• 1. 

    Deschamps K, Birch I & Desloovere K et al.: The impact of hallux valgus on foot kinematics: a cross-sectional, comparative study. Gait Posture 32 : 102, 2010.

    • Crossref
    • PubMed
    • Web of Science
    • Search Google Scholar
    • Export Citation
  • 2. 

    Martinez-Nova A, Sanchez-Rodriguez R & Perez-Soriano P et al.: Plantar pressure determinants in mild hallux valgus. Gait Posture 32 : 425, 2010.

  • 3. 

    Waldecker U: Metatarsalgia in hallux valgus deformity: a pedographic analysis. J Foot Ankle Surg 41 : 300, 2002.

  • 4. 

    Suzuki J, Tanaka Y & Takaoka T et al.: Axial radiographic evaluation in hallux valgus: evaluation of the transverse arch in the forefoot. J Orthop Sci 9 : 446, 2004.

  • 5. 

    Gutteck N, Wohlrab D & Zeh A et al.: Comparative study of Lapidus bunionectomy using different osteosynthesis methods. Foot Ankle Surg 19 : 218, 2013.

    • Crossref
    • PubMed
    • Web of Science
    • Search Google Scholar
    • Export Citation
  • 6. 

    Klos K, Wilde CH & Lange A et al.: Modified Lapidus arthrodesis with plantar plate and compression screw for treatment of hallux valgus with hypermobility of the first ray: a preliminary report. Foot Ankle Surg 19 : 239, 2013.

    • Crossref
    • PubMed
    • Web of Science
    • Search Google Scholar
    • Export Citation
  • 7. 

    Bryant AR, Tinley P & Cole JH: Plantar pressure and radiographic changes to the forefoot after the Austin bunionectomy. JAPMA 95 : 357, 2005.

  • 8. 

    Ramachandra P, Maiya AG & Kumar P: Test-retest reliability of the Win-Track platform in analyzing the gait parameters and plantar pressures during barefoot walking in healthy adults. Foot Ankle Spec 5 : 306, 2012.

    • Crossref
    • PubMed
    • Search Google Scholar
    • Export Citation
  • 9. 

    Plank M: The pattern of forefoot pressure distribution in hallux valgus. Foot 5 : 8, 1995.

  • 10. 

    Hida T, Okuda R & Yasuda T et al.: Comparison of plantar pressure distribution in patients with hallux valgus and healthy matched controls. J Orthop Sci 22 : 1054, 2017.

    • Crossref
    • PubMed
    • Web of Science
    • Search Google Scholar
    • Export Citation
  • 11. 

    Hofmann UK, Götze M & Wiesenreiter K et al.: Transfer of plantar pressure from the medial to the central forefoot in patients with hallux valgus. BMC Musculoskelet Disord 20 : 149, 2019.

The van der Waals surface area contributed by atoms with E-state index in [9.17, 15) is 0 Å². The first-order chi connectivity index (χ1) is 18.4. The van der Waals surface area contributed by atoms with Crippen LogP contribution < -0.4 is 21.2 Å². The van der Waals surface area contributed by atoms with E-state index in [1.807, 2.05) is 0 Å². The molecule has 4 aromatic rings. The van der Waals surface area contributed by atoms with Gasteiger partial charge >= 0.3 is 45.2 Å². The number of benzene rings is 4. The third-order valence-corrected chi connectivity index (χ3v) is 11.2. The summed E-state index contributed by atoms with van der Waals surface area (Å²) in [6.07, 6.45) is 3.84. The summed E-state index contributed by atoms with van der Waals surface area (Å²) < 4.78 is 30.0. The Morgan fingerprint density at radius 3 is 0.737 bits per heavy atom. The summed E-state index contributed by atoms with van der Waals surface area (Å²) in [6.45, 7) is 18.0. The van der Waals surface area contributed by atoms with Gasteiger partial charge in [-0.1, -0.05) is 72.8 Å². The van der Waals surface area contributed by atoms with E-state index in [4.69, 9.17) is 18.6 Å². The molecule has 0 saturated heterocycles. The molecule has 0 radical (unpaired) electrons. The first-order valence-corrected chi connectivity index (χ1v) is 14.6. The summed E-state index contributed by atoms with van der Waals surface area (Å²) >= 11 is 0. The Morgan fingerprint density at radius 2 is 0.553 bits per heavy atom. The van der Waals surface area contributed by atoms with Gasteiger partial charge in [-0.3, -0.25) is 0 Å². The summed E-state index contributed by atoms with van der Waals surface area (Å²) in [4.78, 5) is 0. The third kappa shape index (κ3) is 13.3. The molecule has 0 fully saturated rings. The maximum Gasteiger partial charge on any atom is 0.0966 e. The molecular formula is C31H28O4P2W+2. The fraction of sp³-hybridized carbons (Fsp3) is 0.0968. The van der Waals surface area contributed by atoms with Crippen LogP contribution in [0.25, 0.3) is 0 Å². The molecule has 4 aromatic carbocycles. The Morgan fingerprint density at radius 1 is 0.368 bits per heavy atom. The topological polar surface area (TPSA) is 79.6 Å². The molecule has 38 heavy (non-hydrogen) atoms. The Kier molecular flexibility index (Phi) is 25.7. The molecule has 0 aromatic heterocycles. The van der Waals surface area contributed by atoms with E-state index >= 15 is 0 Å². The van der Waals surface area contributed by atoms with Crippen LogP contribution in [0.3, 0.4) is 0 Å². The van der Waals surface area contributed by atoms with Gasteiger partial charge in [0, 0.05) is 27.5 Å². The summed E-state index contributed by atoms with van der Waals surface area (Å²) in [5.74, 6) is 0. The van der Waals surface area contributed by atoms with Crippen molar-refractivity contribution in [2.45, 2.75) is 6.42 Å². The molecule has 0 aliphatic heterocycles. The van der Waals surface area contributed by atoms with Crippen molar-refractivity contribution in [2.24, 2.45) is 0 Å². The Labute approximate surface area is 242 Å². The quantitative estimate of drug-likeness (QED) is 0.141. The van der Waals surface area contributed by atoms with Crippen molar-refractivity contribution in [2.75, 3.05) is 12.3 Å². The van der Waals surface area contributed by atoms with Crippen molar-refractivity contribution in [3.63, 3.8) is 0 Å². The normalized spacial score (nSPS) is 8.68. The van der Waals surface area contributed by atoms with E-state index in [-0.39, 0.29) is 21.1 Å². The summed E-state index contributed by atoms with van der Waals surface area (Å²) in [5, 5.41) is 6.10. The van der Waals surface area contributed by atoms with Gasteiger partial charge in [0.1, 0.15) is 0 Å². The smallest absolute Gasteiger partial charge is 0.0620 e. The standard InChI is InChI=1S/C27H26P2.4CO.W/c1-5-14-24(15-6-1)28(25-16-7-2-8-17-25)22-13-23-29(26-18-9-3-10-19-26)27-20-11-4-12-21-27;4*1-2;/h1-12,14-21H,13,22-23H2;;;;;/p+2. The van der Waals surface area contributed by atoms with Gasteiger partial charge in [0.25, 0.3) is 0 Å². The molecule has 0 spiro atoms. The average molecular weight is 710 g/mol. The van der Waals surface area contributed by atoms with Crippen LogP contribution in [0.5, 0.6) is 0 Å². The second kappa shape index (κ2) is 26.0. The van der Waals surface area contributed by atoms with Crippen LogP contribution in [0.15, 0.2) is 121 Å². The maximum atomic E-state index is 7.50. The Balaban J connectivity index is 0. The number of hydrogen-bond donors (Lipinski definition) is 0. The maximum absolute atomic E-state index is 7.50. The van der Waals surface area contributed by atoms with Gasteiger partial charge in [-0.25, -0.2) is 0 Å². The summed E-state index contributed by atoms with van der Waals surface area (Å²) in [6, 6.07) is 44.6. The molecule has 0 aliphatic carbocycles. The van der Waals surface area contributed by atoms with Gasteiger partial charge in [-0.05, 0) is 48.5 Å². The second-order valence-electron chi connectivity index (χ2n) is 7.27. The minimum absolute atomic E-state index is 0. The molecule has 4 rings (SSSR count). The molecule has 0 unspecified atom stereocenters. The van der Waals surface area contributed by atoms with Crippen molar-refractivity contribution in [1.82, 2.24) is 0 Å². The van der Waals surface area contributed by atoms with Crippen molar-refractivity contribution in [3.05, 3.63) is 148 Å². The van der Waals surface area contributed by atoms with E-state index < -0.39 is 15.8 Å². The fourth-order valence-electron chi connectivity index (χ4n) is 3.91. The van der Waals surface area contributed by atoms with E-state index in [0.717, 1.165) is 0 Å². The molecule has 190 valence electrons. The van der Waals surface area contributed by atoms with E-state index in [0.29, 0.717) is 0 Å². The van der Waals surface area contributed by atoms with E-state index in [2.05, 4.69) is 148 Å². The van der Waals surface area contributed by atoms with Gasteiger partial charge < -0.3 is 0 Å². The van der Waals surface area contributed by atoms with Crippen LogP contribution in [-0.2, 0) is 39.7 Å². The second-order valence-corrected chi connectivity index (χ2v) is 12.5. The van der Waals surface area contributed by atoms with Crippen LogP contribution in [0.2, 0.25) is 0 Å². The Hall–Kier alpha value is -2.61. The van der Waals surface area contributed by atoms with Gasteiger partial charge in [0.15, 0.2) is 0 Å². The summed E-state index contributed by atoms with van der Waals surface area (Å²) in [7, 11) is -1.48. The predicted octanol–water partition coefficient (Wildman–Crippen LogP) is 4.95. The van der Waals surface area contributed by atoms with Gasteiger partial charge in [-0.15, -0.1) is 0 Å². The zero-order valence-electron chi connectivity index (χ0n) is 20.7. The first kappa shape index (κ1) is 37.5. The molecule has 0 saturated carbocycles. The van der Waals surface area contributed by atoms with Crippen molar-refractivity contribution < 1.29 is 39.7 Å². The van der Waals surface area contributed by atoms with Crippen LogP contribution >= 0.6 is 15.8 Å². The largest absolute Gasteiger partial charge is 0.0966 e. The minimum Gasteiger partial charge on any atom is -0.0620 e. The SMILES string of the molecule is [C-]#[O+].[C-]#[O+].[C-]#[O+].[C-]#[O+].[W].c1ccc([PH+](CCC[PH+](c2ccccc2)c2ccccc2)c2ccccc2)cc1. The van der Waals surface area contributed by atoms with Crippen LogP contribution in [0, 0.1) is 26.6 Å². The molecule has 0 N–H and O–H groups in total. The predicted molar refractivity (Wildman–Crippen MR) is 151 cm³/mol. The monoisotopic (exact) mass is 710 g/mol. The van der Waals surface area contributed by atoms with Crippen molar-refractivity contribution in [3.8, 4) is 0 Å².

• Crossref
    • PubMed
    • Web of Science
    • Search Google Scholar
    • Export Citation
  • 12. 

    Kernozek TW & Sterriker SA: Chevron distal metatarsal osteotomy for hallux valgus: comparison of pre-and post surgical characteristics. Foot Ankle Int 23 : 503, 2002.

    • Crossref
    • PubMed
    • Search Google Scholar
    • Export Citation
  • 13. 

    Wen J, Ding Q & Yu Z et al.: Adaptive changes of foot pressure in hallux valgus patients. Gait Posture 36 : 344, 2012.

    • Crossref
    • PubMed
    • Web of Science
    • Search Google Scholar
    • Export Citation
  • 14. 

    Bryant A, Tinley P & Singer K: Plantar pressure distribution in normal: hallux valgus and hallux limitus feet. Foot 9 : 115, 1999.

  • 15. 

    Yamamoto H, Muneta T & Asahina S et al.: Forefoot pressures during walking in feet afflicted with hallux valgus. Clin Orthop Relat Res 323 : 247, 1996.

    • Crossref
    • Search Google Scholar
    • Export Citation
  • 16. 

    Geng X, Huang D & Wang X et al.: Loading pattern of postoperative hallux valgus feet with and without transfer metatarsalgia: a case control study. J Orthop Surg Res 12 : 120, 2012.

    • Web of Science
    • Search Google Scholar
    • Export Citation
  • 17. 

    Koller U, Willegger M & Windhager R et al.: Plantar pressure characteristics in hallux valgus feet. J Orthop Res 32: 1688e93, 2014.